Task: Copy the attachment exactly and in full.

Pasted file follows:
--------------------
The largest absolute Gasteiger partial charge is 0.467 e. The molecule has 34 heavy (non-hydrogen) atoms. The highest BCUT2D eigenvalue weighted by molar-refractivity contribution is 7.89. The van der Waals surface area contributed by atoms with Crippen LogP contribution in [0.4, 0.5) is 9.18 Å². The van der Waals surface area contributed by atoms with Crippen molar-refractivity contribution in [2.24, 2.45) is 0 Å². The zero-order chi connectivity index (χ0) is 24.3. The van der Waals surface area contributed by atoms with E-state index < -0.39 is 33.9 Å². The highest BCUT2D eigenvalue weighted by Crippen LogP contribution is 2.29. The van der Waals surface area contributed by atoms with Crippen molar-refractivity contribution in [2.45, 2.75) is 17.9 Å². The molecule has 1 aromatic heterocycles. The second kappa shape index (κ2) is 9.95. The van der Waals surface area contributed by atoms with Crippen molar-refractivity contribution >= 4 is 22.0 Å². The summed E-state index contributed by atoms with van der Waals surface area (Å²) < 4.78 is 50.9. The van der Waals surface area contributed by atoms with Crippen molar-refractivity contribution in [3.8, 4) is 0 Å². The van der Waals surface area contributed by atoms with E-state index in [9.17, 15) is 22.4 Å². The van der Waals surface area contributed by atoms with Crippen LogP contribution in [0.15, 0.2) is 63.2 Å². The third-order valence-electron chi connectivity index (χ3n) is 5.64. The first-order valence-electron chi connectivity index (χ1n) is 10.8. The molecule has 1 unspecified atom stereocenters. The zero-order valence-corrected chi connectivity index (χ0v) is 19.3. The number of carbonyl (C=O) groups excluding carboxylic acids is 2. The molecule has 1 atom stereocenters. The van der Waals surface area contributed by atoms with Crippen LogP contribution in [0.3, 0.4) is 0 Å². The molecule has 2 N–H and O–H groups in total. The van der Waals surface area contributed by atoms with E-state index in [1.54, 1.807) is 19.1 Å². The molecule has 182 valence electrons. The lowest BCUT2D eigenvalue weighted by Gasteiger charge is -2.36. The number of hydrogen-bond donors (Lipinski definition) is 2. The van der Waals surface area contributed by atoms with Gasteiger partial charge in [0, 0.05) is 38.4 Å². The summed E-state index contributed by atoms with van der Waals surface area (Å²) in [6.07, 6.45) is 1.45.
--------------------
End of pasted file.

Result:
The largest absolute Gasteiger partial charge is 0.467 e. The molecule has 34 heavy (non-hydrogen) atoms. The highest BCUT2D eigenvalue weighted by molar-refractivity contribution is 7.89. The van der Waals surface area contributed by atoms with Crippen LogP contribution in [0.4, 0.5) is 9.18 Å². The van der Waals surface area contributed by atoms with Crippen molar-refractivity contribution in [2.24, 2.45) is 0 Å². The zero-order chi connectivity index (χ0) is 24.3. The van der Waals surface area contributed by atoms with E-state index < -0.39 is 33.9 Å². The highest BCUT2D eigenvalue weighted by Crippen LogP contribution is 2.29. The van der Waals surface area contributed by atoms with Crippen molar-refractivity contribution in [2.45, 2.75) is 17.9 Å². The molecule has 1 aromatic heterocycles. The second kappa shape index (κ2) is 9.95. The van der Waals surface area contributed by atoms with Crippen molar-refractivity contribution >= 4 is 22.0 Å². The summed E-state index contributed by atoms with van der Waals surface area (Å²) < 4.78 is 50.9. The van der Waals surface area contributed by atoms with Crippen molar-refractivity contribution in [3.8, 4) is 0 Å². The van der Waals surface area contributed by atoms with E-state index in [9.17, 15) is 22.4 Å². The van der Waals surface area contributed by atoms with Crippen LogP contribution in [0.15, 0.2) is 63.2 Å². The third-order valence-electron chi connectivity index (χ3n) is 5.64. The first-order valence-electron chi connectivity index (χ1n) is 10.8. The molecule has 1 unspecified atom stereocenters. The zero-order valence-corrected chi connectivity index (χ0v) is 19.3. The number of carbonyl (C=O) groups excluding carboxylic acids is 2. The molecule has 1 atom stereocenters. The van der Waals surface area contributed by atoms with Crippen LogP contribution in [0.3, 0.4) is 0 Å². The molecule has 2 N–H and O–H groups in total. The van der Waals surface area contributed by atoms with E-state index in [1.54, 1.807) is 19.1 Å². The molecule has 182 valence electrons. The lowest BCUT2D eigenvalue weighted by Gasteiger charge is -2.36. The number of hydrogen-bond donors (Lipinski definition) is 2. The van der Waals surface area contributed by atoms with Gasteiger partial charge in [0, 0.05) is 38.4 Å². The summed E-state index contributed by atoms with van der Waals surface area (Å²) in [6.07, 6.45) is 1.45.